What made me realized is that many of us patronize the romantic element in a plot. There are lots of tandems in the series, unlike the thesis that Tepai Pascual formulated in her Mactan 1521. In addition, the sharp contrast of Lapu-lapu's representation between these two novels only enlightened me how fast the time went by - making the first hero a bit metrosexual in the latter's work (view spoiler).

If you are a curious reader and you want to explore the life of the National Hero, I suggest you start with this one. Start with the oldies style, so that you can see the transition of Coching's work to Pascual's Opus.

View all my reviews


The First National Hero: Take One

Maktan 1521Maktan 1521 by Tepai Pascual

My rating: 4 of 5 stars

Maktan. Ang aking bayan.
Ang islang sapilitang inaangkin ng mga dayuhan.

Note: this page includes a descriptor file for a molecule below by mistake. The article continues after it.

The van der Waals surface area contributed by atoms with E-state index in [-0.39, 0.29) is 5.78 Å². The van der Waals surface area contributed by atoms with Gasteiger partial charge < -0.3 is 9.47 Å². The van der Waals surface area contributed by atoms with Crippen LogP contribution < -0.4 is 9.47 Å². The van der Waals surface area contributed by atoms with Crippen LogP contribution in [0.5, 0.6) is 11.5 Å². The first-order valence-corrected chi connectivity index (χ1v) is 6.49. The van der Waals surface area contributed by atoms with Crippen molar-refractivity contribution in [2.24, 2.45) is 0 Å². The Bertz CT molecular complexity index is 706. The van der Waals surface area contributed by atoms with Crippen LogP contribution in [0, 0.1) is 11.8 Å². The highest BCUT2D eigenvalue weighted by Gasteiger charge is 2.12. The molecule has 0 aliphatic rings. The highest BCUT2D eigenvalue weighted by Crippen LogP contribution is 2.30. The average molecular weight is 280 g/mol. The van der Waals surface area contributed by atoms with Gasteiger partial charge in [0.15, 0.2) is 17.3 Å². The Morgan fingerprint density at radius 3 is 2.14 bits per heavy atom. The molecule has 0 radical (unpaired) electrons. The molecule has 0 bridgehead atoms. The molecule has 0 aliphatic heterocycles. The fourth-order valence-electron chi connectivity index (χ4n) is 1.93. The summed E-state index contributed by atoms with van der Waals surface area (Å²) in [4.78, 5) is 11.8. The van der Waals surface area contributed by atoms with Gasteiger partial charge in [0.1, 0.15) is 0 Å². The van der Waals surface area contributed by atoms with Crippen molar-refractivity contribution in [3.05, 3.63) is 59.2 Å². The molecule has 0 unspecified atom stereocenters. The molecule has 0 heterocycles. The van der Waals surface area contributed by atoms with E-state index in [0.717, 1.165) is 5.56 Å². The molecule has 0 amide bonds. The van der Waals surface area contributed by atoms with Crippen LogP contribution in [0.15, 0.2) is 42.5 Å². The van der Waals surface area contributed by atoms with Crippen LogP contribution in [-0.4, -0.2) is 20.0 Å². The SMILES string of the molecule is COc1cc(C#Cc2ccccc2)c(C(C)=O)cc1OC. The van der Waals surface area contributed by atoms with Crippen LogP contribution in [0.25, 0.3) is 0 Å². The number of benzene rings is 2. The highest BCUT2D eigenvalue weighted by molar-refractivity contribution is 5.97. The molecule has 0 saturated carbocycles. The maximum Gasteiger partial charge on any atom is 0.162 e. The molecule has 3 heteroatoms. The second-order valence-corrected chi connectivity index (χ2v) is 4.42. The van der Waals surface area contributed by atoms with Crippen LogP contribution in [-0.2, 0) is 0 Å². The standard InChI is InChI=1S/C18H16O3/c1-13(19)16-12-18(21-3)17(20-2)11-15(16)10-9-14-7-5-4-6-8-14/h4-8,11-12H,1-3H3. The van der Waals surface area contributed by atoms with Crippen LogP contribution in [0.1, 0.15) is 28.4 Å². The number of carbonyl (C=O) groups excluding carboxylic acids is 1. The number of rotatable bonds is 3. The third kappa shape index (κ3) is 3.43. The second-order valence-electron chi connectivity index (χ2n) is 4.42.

Ang islang may nag-iisang Lapu-lapu.
Ang aming Datu.
Ang aking ama.

The author might have declared that this work is considered a historical fiction, she gave justice to our Sugbu ancestors by bringing their culture and lifestyle into the limelight. She broke the convention of reiterating the events from Fernando Magallanes' travels, and focused rather on the people of our land.

This work reinforces my belief that the Chief of Mactan island is our very first hero. I am proud of Tepai for influencing me as a Pinoy Reader.

View all my reviews


Throwback Trip to 2014 Komikon

Trip to TagaytayTrip to Tagaytay by Arnold Arre

My rating: 4 of 5 stars

Kinurot ang puso ko sa huling panel nito. Gusto kong umiyak pero andaming tao lang nang binabasa ko ito sa Jollibee, habang umoorder ang mga kasama.

It really deserved the National Book Award because it reflected the Society ay a futuristic century where smart phones are already considered as throwback, yet the reality of floods and the dirty society remained. (WOW ME MASABI LANG AHAHAHAHA)


View all my reviews